A round up of news highlights from Issue 109
Rare Gilded Mask and Mummification Workshop
An Egyptian-German mission working at Saqqara close to the Unas Pyramid have announced the results of this year's excavations, including the discovery of a rare gilded Twenty-sixth Dynasty silver mummy mask in a tomb beneath a mummification workshop.
Post-pharaonic finds in the Delta
The remains of a series of chambers dating back to the Roman and Byzantine eras has been discovered during rescue excavations at Mitt Abu al-Kom, about 100km northwest of Cairo. Some of the rooms contained Roman-style marble Doric columns, with one room having a tiled floor.
Hidden Pottery Cachette
Hundreds of pottery vessels dating from the Graeco-Roman, Coptic and Islamic eras have been found buried in the garden of Alexandria's Graeco-Roman Museum. It is thought these artefacts (which include dishes, tableware and Hidari jars used to contain the ashes of cremated people) were hidden during World War II to protect them from looting or being destroyed by bombing in the area.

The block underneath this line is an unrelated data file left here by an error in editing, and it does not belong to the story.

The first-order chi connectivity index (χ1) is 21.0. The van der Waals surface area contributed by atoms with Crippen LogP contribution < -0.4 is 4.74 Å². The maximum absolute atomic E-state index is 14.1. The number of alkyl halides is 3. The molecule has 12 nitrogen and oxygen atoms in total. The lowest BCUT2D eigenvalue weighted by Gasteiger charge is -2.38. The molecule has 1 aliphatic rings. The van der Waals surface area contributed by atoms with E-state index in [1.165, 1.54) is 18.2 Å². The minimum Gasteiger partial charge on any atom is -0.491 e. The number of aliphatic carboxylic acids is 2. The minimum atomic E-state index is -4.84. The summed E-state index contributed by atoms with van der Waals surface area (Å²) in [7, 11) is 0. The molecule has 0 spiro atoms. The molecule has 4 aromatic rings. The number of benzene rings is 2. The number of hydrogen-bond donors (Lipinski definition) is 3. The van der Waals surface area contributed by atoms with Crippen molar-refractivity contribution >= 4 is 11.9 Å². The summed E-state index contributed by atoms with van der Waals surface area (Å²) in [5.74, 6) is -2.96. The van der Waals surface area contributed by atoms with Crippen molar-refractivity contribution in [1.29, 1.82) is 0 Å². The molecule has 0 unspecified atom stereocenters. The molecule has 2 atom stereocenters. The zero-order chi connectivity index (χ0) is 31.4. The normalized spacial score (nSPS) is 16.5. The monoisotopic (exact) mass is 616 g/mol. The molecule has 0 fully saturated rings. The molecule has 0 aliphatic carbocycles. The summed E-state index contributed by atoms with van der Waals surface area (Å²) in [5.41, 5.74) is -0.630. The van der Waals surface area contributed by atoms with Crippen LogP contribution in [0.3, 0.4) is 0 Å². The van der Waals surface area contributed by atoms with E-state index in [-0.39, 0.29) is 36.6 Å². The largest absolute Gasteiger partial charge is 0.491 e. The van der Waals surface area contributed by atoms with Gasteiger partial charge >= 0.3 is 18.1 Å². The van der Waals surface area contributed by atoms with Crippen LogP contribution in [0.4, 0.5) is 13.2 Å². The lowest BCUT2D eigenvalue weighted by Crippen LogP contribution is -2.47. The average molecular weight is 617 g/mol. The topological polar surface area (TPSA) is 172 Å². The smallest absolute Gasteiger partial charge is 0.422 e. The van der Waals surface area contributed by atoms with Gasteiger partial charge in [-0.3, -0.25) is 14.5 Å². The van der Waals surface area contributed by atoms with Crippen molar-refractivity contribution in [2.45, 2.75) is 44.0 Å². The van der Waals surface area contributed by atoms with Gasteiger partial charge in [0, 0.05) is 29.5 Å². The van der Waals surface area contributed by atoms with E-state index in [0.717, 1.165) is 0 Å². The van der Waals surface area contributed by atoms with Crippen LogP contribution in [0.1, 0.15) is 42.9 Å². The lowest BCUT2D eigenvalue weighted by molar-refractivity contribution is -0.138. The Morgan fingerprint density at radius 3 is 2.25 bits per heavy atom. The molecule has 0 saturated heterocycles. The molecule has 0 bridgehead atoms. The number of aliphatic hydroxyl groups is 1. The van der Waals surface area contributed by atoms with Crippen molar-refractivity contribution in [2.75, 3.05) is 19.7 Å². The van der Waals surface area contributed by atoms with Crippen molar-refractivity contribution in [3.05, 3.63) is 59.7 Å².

Giant Granite Sarcophagus
An Egyptian team called in to assess planned building work in the Sidi Gaber district of Alexandria have discovered a Ptolemaic Period tomb containing a sealed black granite sarcophagus. Measuring 185 cm by 265 cm and 165 cm wide, the sarcophagus is thought to be the largest ever discovered in Alexandria.
Graeco-Roman City at Minya
The remains of a Graeco-Roman city have been found in Minya after a group of men were arrested for excavating illegally. The gang had uncovered 483 copper and bronze coins and a pottery vessel. The ruins extend for about 2km and included rock-carved tombs, columns, a church and a cross.
· A well-preserved set of canopic jars have been discovered in the
Twenty-fifth Dynasty tomb of Karabasken (TT 391) by the South Asasif
Conservation Project team.
For more details of these and more news stories, see the latest edition of Ancient Egypt Magazine!
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